How much is my website worth?
April 9, 2009 3:30 AM   Subscribe

How much is my website worth?

I started a website a few years ago. Through a combination of good fortune (mostly) and good management (a little), it's now making between $US1,000 and $US1,500 per month in affiliate sales.

Last month, the site attracted nearly 500,000 pageviews, and its domain has a Google Page Rank of 6.

The site is not for sale but has nonetheless attracted the interest of someone who appears to be a potentially serious buyer. I'm not really looking to sell the site, but nonetheless figure I should be open to an "offer too good to refuse".

My question is: what's a good offer for the site?

(If you need more information to answer that question, let me know what.)

Also, any tips on anything I should do before revealing detailed information to the buyer? I briefly thought about non-compete and non-disclosure agreements but this seems kind of over the top.
posted by puffl to Computers & Internet (12 answers total) 3 users marked this as a favorite
what's a good offer for the site?

A lump sum big enough that if you were to put it in the bank and draw interest on it, you'd end up with the same income stream you're currently getting from the site, for the expected lifetime of the site.
posted by flabdablet at 3:53 AM on April 9, 2009

I'm not sure you're asking the right question. Something's only worth as much as somebody is prepared to pay for it. If you've only had one person show interest, that indicates the demand is pretty low.

There is such a thing as consensus. If my neighbour's house sells for $100,000 then I can assume mine might too. But you're talking about a unique creative endeavour. To work out values, you'll need to find sufficiently similar website sale prices, and I doubt you will.

That said, I have a feeling there may be a formula for working out value of a revenue-generating property based on earnings — the kind of thing that MBAs get taught. Your website might be worth something like a third of its yearly earning potential, for example (although I'm just making that up — I have no idea). Try searching for such a formula on Google.
posted by humblepigeon at 4:07 AM on April 9, 2009

Also, if anybody is serious about buying the site (above and beyond just purchasing the domain name), they're going to want to see paperwork. They'll want proof of that earning potential, and visitor counts. Can you produce that kind of info? Do you want to?
posted by humblepigeon at 4:09 AM on April 9, 2009

You can use this site to what's called a discounted cashflow calculation. For the discount rate, pick something like 6-7% (a higher rate will lead to a lower, more conservative, calculation).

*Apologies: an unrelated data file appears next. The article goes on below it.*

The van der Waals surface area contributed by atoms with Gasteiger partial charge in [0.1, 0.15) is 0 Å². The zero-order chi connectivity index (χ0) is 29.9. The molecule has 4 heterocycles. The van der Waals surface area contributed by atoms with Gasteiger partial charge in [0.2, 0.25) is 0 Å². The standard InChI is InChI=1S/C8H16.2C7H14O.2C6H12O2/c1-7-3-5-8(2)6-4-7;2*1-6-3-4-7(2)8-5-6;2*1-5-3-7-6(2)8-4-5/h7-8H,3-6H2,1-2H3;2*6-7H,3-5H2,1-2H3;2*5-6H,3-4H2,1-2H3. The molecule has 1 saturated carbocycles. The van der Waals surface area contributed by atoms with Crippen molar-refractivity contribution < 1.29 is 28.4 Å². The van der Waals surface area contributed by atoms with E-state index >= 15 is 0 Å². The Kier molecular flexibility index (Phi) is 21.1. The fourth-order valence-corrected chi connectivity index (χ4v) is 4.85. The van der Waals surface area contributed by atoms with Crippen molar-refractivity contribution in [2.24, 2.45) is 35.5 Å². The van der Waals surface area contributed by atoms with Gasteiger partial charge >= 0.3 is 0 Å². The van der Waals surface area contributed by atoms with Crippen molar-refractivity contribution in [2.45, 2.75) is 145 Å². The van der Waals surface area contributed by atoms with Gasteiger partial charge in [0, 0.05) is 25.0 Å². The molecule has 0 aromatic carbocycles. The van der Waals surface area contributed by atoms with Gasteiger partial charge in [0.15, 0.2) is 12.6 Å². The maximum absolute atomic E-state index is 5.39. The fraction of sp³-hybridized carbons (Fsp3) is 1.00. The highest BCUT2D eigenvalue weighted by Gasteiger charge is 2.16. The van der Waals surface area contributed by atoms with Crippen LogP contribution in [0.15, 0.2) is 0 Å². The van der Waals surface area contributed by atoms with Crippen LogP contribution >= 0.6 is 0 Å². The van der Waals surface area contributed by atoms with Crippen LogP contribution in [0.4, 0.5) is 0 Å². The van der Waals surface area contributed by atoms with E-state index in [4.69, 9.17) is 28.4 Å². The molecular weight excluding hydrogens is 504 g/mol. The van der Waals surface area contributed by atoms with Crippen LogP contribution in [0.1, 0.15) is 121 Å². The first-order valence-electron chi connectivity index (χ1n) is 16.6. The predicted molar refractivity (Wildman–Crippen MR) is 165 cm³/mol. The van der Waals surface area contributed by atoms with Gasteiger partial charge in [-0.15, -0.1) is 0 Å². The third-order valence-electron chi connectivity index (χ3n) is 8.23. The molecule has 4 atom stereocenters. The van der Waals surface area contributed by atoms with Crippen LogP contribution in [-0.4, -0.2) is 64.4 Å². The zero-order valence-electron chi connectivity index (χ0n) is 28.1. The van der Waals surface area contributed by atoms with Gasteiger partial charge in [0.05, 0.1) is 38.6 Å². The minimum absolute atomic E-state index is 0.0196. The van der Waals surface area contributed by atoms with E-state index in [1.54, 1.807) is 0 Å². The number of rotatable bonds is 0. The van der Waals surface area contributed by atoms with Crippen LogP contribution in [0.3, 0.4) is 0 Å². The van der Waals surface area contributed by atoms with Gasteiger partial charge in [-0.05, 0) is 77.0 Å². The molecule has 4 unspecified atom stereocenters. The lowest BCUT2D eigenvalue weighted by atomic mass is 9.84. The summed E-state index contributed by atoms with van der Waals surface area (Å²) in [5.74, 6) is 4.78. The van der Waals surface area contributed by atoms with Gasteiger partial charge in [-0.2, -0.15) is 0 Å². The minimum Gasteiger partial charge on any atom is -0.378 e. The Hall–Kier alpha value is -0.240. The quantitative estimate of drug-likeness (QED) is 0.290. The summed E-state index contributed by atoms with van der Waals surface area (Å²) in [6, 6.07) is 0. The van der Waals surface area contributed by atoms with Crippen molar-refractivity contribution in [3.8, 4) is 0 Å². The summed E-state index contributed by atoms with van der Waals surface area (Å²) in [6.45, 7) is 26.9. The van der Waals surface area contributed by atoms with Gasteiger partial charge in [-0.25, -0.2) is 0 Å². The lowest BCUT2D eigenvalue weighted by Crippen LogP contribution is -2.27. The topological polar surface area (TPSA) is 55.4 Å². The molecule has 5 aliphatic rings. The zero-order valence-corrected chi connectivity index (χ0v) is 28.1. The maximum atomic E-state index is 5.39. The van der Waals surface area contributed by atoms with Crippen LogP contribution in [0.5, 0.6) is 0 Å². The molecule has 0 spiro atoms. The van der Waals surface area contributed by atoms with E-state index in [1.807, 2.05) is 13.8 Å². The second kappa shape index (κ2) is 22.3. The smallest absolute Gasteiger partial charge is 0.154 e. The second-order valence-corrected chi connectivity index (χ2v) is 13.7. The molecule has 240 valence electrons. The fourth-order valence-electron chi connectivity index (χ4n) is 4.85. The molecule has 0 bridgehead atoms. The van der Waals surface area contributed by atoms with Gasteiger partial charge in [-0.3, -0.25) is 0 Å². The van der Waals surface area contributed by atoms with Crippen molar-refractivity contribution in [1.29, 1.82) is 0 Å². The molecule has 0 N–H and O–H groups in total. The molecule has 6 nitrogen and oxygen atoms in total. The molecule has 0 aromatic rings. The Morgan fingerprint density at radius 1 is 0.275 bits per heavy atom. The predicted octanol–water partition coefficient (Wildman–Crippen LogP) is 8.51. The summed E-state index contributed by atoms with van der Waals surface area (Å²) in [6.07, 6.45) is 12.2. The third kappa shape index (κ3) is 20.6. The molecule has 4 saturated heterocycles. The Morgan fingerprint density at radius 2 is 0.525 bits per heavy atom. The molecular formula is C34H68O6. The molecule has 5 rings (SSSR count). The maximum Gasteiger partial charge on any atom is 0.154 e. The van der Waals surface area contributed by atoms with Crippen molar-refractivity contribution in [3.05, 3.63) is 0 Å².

Then enter your yearly profit. You can speculate using different annual growth rates for your business, again to be super-conservative you could assume zero growth. The problem is that this calculator is able to go up to 20 years, no-one would value a website based on a 20 year basis because who knows if the business model will still work in five years?
posted by atrazine at 5:33 AM on April 9, 2009

Best answer: flabdablet: A lump sum big enough that if you were to put it in the bank and draw interest on it, you'd end up with the same income stream you're currently getting from the site, for the expected lifetime of the site.

That is not how websites are most often valued. Generally I have seen them go for 2 (common) to 5 (uncommon) times their annual turnover. Exceptions are extremely high brand value websites, ie where the brand has value separate from the website.
posted by DarlingBri at 5:51 AM on April 9, 2009 [1 favorite]

How much work are you putting into it? $1000-$1500/month for 20 hours of work per week is an OK-but-not-well-paying job, and since you, presumably, don't come with the site, any potential buyer would have to pay someone to "staff" the site, or spend his/her own time on it.

After acknowledging that sites don't run themselves, a figure of 20 hrs/week at $10/hr will cost a potential buyer $800/mo to operate the site, which cuts deeply into the profits, before even considering server costs.

The honest truth is that the site itself is not worth very much at all, so as long as you're enjoying it, I wouldn't even think of selling it. If someone does want to buy it, make sure you're getting a decent chunk of money, as they'll probably ask you to sign something that prevents you from just making a new website as a direct competitor.
posted by explosion at 6:04 AM on April 9, 2009

Best answer: There are a lot of ways to value businesses and you can search for those on Google that are appropriate to your business based on what you are selling, how much you make, and how much work goes into it.

The seller should want proof of the business' value and that includes things like what you report as income from the site on your tax returns, profit and loss statements, and a balance sheet for the business. It sounds like this is more of a side venture and you don't do separate accounting for just this business so you might not have those reports and information.

There are business valuation experts, who might be lawyers or accountants or both, but their services likely cost more than you're willing to spend to value a business of this magnitude. You can do most of the things they would do if you Google "business valuation," and determine exactly what type of business you have (retail or wholesale) and then use what is called a multiple to value your business.